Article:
Can YOU guess how much booze is in these glasses?

If a bottle of wine opened in the evening seems to magically always disappear, there could be a reason.

When a glass of wine is in front of them, many people underestimate how much wine it actually contains, new research suggests.

It could explain why the measures served at home are often larger than those served at bars and restaurants, and why people often over-indulge at Christmas parties.

Almost three-quarters of adults underestimate the amount of wine in a 250ml glass, according to a survey by Direct Line Motor Insurance.

How many units are in these two glasses? Only 15 per cent guessed right for wine, whereas 23 per cent knew the answer for gin. SCROLL TO THE BOTTOM FOR ANSWERS

How many units are in these two glasses? Only 15 per cent guessed right for wine, whereas 23 per cent knew the answer for gin. SCROLL TO THE BOTTOM FOR ANSWERS

Shown the large glass, containing a third of a bottle, 70 per cent believed it was a medium or small glass.

When shown a serving of gin in a glass, just 22 per cent correctly identified a double measure.

Some 59 per cent of people asked believed the double measure to be only a single measure.

Responding to a survey of 2,000 people, Andrew Misell, from Alcohol Change UK, said: ‘We’ve seen a big shift in drinking habits in recent years with more and more of us drinking at home.

‘But, as this study has shown, many people are unsure of the size of the drinks they pour themselves, and often underestimate how much they’re having.

‘This can lead to them drinking more than they intended without realizing.

‘If you’re drinking at home, it’s smart to get into the habit of checking the units in your drinks, keeping a running tally, and staying under 14 units a week.’

DrinkAware, the national charity working to prevent alcohol misuse, advises people to ‘take the guesswork out of pouring’ by getting an alcohol measuring cup, or using ordinary kitchen scales.

Earlier this year, Professor Julia Sinclair, chair of the addictions faculty at the Royal College of Psychiatrists, warned millions of Britons are causing themselves ‘silent harm’ through drinking too much.

People drink at home, failing to keep track of how much they are consuming, and encouraging each other to have more, she said.

The new research from Direct Line found almost 40 per cent of drinkers never check how much alcohol they pour at home.

Only 15 per cent correctly identified that a large glass of wine contained 3.2 units of alcohol, with almost a third element and the rest opting for 2.4 or 2.8 units.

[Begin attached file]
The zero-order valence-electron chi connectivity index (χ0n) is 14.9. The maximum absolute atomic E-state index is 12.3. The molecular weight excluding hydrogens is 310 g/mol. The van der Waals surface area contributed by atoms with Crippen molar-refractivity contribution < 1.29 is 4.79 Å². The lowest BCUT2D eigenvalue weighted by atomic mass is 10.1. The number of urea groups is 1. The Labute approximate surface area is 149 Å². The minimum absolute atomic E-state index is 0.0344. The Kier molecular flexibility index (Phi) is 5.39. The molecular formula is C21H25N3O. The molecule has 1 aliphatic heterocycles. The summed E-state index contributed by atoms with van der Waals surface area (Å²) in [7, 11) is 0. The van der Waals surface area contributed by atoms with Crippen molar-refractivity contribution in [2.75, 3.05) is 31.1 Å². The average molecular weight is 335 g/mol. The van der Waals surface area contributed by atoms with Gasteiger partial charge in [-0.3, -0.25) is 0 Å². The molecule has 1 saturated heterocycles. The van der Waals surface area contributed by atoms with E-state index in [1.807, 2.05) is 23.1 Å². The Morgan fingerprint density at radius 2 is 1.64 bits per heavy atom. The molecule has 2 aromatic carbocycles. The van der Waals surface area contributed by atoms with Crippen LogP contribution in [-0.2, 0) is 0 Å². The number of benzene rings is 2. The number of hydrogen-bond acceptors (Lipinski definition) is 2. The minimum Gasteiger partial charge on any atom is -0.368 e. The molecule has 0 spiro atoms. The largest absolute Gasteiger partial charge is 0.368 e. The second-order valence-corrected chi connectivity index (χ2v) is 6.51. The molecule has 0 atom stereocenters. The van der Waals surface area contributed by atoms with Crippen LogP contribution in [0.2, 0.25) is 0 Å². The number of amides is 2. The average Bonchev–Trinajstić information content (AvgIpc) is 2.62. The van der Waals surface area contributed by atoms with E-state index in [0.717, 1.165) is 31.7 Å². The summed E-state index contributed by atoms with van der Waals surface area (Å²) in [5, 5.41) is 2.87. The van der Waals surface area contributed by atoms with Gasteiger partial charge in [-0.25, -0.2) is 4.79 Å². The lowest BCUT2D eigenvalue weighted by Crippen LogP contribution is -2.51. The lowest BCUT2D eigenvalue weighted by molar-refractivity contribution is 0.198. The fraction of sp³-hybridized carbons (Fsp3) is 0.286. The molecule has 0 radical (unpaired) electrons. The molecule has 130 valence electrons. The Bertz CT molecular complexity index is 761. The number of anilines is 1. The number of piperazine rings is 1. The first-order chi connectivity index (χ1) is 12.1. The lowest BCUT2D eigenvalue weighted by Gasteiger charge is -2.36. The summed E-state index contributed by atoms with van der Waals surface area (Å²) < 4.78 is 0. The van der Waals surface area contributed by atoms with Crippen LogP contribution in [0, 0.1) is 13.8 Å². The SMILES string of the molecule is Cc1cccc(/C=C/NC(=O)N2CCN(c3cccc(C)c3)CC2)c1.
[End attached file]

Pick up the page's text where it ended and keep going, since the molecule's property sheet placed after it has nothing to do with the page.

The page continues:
The NHS advice is for men and women not to drink more than 14 units a week on a regular basis.

Researchers at the University of Cambridge have previously found people can be nudged into drinking less wine at home using 50cl bottles instead of the standard 70cl size.

Responding to the new research, Professor Dame Theresa Marteau, director of the Behavior and Health Research Unit at the University of Cambridge, said: ‘We know that wine glasses have almost doubled in size since the 1990s.

‘So one of the most effective ways of countering our well-known inability to judge portion sizes of drinks and food is to use smaller glasses and plates.’

Dr Emily Finch, chair of the Addictions Faculty at the Royal College of Psychiatrists, said: ‘During the pandemic we saw a rise in alcohol consumption – some people who never drank, except for when they went out, began to drink at home, often for longer and without realizing just how much they were consuming.

‘Some of these will end up drinking at problematic levels.

‘Worryingly, not only are people trying to overcome home drinking habits, formed during the pandemic, they are now facing a cost-of-living crisis which has potential risks again in some circumstances for increased home drinking.’

ANSWER. Wine: 3.2 units, Gin: 1.8 units.


One screening tool used widely by medical professionals is the AUDIT (Alcohol Use Disorders Identification Tests). Developed in collaboration with the World Health Organization, the 10-question test is considered to be the gold standard in helping to determine if someone has alcohol abuse problems.

The test has been reproduced here with permission from the WHO.

To complete it, answer each question and note down the corresponding score.


0-7: You are within the sensible drinking range and have a low risk of alcohol-related problems.

Over 8: Indicates harmful or hazardous drinking.

8-15: Medium level of risk. Drinking at your current level puts you at risk of developing problems with your health and life in general, such as work and relationships. Consider cutting down (see below for tips).

16-19: Higher risk of complications from alcohol. Cutting back on your own may be difficult at this level, as you may be dependent, so you may need professional help from your GP and/or a counselor.

20 and over: Possible dependence. Your drinking is already causing you problems, and you could very well be dependent. You should definitely consider stopping gradually or at least reduce your drinking. You should seek professional help to determine the level of your dependence and the safest way to withdraw from alcohol.

Severe dependence may need medically assisted withdrawal, or detox, in a hospital or a specialist clinic. This is due to the likelihood of severe alcohol withdrawal symptoms in the first 48 hours requiring specialist treatment.